New York — Oil-industry stocks have had a rough time because of worldwide oversupply and declining prices. But now, despite the projected continuation of the worldwide oil surplus, market analysts say that judicious investment in energy stocks may again be a good idea. The primary reason given is that the growing strength of the United States economic recovery will demand more oil.
The Boston-based Fidelity Group, which offers its clients a select energy portfolio, says a surge in investors' interest in energy stocks in the past five months could indicate ''the marketplace as a whole could be shifting its attention'' back to energy issues.
From March 31 to July 26, Fidelity officials say, Select Energy Portfolio assets increased 1,019 percent and the number of accounts were up 667 percent, with share price rising during that period from $8.11 to $10.34. Through late August, a spokesman says, this trend has continued. The week of Aug. 8-12 this portfolio was the nation's top performing mutual fund. Share price Aug. 26 was $ 10.41. A portfolio specialist says the fund is heavy on natural gas and oil-service stocks.
Specialists in the oil sector generally concur that:
* Prices set by the Organization of Petroleum Exporting Countries (OPEC) have stopped their free fall and will remain stable - or may rise slightly - in the next year.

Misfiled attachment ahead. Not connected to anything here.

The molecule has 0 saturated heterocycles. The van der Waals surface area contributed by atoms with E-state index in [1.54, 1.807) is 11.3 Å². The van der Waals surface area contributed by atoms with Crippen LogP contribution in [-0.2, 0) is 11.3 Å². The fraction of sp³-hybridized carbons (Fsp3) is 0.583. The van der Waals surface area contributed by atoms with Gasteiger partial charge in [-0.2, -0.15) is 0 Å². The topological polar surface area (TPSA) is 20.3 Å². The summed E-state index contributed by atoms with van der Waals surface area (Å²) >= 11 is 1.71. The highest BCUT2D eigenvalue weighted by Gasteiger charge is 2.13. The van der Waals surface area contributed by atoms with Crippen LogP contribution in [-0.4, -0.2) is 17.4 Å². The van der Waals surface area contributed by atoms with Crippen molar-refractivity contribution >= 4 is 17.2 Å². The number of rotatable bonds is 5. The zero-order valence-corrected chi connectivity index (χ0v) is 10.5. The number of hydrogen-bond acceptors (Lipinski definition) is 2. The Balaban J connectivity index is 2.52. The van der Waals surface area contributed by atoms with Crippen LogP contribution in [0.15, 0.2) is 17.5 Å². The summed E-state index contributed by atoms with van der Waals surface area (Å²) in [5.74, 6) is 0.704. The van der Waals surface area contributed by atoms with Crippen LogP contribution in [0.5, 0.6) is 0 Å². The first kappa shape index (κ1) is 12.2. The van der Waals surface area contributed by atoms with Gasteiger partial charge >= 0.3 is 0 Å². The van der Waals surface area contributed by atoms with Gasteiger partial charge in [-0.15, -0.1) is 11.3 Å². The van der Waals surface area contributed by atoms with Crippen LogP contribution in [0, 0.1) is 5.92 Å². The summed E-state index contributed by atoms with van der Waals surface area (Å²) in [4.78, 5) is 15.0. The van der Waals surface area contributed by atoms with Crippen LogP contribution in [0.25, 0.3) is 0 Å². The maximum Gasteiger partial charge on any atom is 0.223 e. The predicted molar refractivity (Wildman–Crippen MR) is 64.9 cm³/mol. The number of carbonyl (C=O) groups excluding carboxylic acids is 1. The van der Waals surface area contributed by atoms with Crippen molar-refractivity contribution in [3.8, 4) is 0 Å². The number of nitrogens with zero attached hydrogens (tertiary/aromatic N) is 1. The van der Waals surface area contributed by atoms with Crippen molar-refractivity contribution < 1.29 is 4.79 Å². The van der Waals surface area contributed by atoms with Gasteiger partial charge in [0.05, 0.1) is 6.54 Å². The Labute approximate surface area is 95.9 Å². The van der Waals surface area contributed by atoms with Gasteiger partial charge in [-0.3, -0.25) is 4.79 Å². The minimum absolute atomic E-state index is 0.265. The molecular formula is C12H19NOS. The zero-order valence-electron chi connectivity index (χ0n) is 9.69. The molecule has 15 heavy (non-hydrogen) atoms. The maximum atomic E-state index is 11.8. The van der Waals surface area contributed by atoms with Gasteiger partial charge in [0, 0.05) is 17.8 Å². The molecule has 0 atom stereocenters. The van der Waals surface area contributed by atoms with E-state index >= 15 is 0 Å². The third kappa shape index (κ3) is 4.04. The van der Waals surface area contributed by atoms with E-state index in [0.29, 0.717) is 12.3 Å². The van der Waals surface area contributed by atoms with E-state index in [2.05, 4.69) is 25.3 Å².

* US and global need for oil will pick up, moving toward pre-recession levels.
* Saudi Arabia and other OPEC states have much unused pumping capacity, but continued instability in the Persian Gulf area may imperil supplies.
* Oil exploration in the US and Canada is promising off California, the Gulf of Mexico, off Newfoundland, and the Beaufort Sea, but new finds will take several years to bring on-line and then will be needed simply to keep up with depletion of domestic oil.
* A sustained period of liquidation of oil inventory has ended and restocking for winter 1983-84 consumption is beginning to pick up speed.
As a result, notes Shearson/American Express oil analyst Sanford L. Margoshes , ''there is increasing evidence that confidence is returning to the oil sector - both for managements and investors.'' He predicts that American oil consumption will be up 1 to 2 percent in the third quarter of this year over the same quarter last year; 2 to 3 percent in the fourth quarter over the same period last year; and 3 to 5 percent in the first quarter of 1984.
Margoshes points out that the oil supply from the Persian Gulf is still a concern due to the three-year-old Iran-Iraq war and France's forthcoming delivery to Iraq of five fighter-bombers capable of firing Exocet missiles. Thus he favors domestic oil companies with ''politically secure crude.'' These include Standard Oil of Ohio, Shell, Atlantic Richfield, and Getty.
In the 5 1/2 months since OPEC was able to hold the line on oil prices at $29 per barrel, the organization has been able to increase production quotas without causing a drop in prices. Oil analyst Dan McKinley of Smith Barney, Harris Upham predicts that at a Sept. 13 OPEC meeting Saudi Arabia (the key OPEC country, currently pumping 5.5 million bpd) will opt not to allow prices to rise due to higher global demand but rather will call for production increases.